How to Involve Kids in the Outdoors

OUTDOORS

   09.23.21

How to Involve Kids in the Outdoors

Go Play Outside!

Any time spent outdoors is going to be beneficial for the whole family. Kids especially need plenty of time outdoors to play and explore in a supervised, but free environment. Navigating the outdoors builds their confidence and skills that is best developed in an outdoor environment.

It’s also a fantastic way to enjoy quality time together without screens (except to snap some pictures, of course).

I took both of my children outdoors on hikes, camping trips, off road adventures and long road trips when they turned 2 months old. Everyone told me not to, but I knew they could handle it. In fact, did you know that 2 month olds sleep a lot? There was a lot of sleeping in the carrier, in the tent and in the car. But what matters the most is building those positive experiences and being together.

Whether it’s hunting, hiking, fishing, skiing, climbing and everything else the outdoors has to offer, guaranteed our kids want to be there with us to explore it all!

Here’s how to involve your kids in the outdoors:

Set expectations

One of the best things we can do for our kids is to set some expectations. “We’re going to go on a hike through the woods and search for wild edibles!” Or “We’re going to go find a waterfall!” Or even just, “We’re going to wander a nearby park for a while.” At some point, they won’t need expectations, you’ll say, “Let’s go do this” and they’ll be happy to do it because of all of the amazing past experiences.

Make them as comfortable as possible

Is it raining? Get them rain clothes and rain boots. Is it snowing? Get them snow clothing and snow shoes. Having the proper clothing and shoes is extremely important. Just as you would have appropriate clothing and shoes for yourself, our kids need the same.

Get them their own supplies

My kids absolutely love to get their camelbak on and head out into the woods. It makes them feel more independent that they can get their own water whenever they want. They’re also able to carry their some of own snacks. I started them with their own backpack as early as two. They are fully capable of carrying a few things, like a little bladder of water, some snacks and maybe a toy or small flashlight.

Carry plenty of snacks

It never fails, the second our feet hit the start of the trailhead, I hear from my oldest, “Can I have a snack?” Not only do kids generally love snacks, but since they’ll be moving quite a bit and using calories, you’ll want to carry plenty of food items for them. Popcorn, crackers, sandwiches, fruit, granola bars and anything else your kids enjoy.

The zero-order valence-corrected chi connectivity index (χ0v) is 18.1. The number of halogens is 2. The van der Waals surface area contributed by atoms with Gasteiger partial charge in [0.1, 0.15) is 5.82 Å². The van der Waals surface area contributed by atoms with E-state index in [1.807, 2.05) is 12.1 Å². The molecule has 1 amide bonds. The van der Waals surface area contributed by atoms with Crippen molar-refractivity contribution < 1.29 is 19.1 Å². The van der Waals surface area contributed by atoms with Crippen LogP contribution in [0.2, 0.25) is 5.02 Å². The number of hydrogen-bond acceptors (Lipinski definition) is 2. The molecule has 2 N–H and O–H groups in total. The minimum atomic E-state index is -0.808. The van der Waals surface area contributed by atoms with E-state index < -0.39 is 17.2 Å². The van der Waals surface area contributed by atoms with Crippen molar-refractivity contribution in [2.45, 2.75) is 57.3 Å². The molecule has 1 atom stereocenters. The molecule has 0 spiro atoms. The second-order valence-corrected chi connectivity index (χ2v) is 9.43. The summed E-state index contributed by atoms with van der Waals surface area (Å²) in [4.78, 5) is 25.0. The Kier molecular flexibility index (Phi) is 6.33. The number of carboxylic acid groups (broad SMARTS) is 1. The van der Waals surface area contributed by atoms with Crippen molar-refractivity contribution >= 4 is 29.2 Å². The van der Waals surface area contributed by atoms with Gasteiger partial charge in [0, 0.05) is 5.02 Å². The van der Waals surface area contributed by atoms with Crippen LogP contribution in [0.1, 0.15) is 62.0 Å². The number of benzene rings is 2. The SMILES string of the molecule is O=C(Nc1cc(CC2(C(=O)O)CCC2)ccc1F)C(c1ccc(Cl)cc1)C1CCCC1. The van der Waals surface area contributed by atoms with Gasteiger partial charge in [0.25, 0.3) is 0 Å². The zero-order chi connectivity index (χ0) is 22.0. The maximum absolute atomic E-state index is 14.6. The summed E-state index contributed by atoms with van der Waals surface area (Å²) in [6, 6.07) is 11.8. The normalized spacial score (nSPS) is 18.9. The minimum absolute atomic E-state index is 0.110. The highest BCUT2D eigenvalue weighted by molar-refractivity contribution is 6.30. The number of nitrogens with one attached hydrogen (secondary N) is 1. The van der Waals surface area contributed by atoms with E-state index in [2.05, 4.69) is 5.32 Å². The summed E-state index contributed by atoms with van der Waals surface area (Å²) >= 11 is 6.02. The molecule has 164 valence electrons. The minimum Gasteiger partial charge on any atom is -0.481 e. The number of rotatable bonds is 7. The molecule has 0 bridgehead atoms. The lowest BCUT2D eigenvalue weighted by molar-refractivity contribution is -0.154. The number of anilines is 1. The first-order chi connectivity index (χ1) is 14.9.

Consider a carrier

If you have young kids, you may need a carrier. This is especially important if you plan to take a small child on a hunting trip or up steep hills that could be difficult for them. I highly suggest allowing them time outside of the carrier to explore, but a carrier is a great way to introduce children to the outdoors if they’re not able to walk yet or maybe aren’t capable of walking long distances.

Supplies to carry while outdoors

There are a few things we should be carrying for ‘just in case’:

  • First aid kit, including any kid specific medications like kids antihistamine
  • Lightweight blanket or ground cover for picnics
  • Water
  • Snacks
  • Flashlight
  • Map of the area
  • Extra clothing
  • Diapers and wipes (if they’re still in diapers, but wipes are always useful no matter what age)
  • Toilet paper (can be packed out in a ziploc bag)

Skills to teach them

Here are some things that we can teach them when we’re outdoors:

  • Wild edibles
  • Navigation and how to read a compass
  • Learn about rocks, trees, bugs and animals
  • Find animal tracks
  • Tying knots
  • Wood carving (when they’re old enough)
  • Making a fire (they can watch you do it and can participate when at an appropriate age)
  • How to purify water
  • Scavenger hunt
  • Talk about how plants and trees grow
  • Learn to make dyes from plants and wild edibles
  • Learn to make natural cordage
  • Make a fun primitive shelter out of leaves and twigs
  • Learn to fish and hunt

Kids are little sponges. They are desperate to learn. Some things they may not be interested in, but that’s ok! Just being there is sometimes enough. Even more so, they love to spend time with you and doing so in a fun outdoor space will be memories to last a lifetime.

How will you be getting outdoors with your kids?



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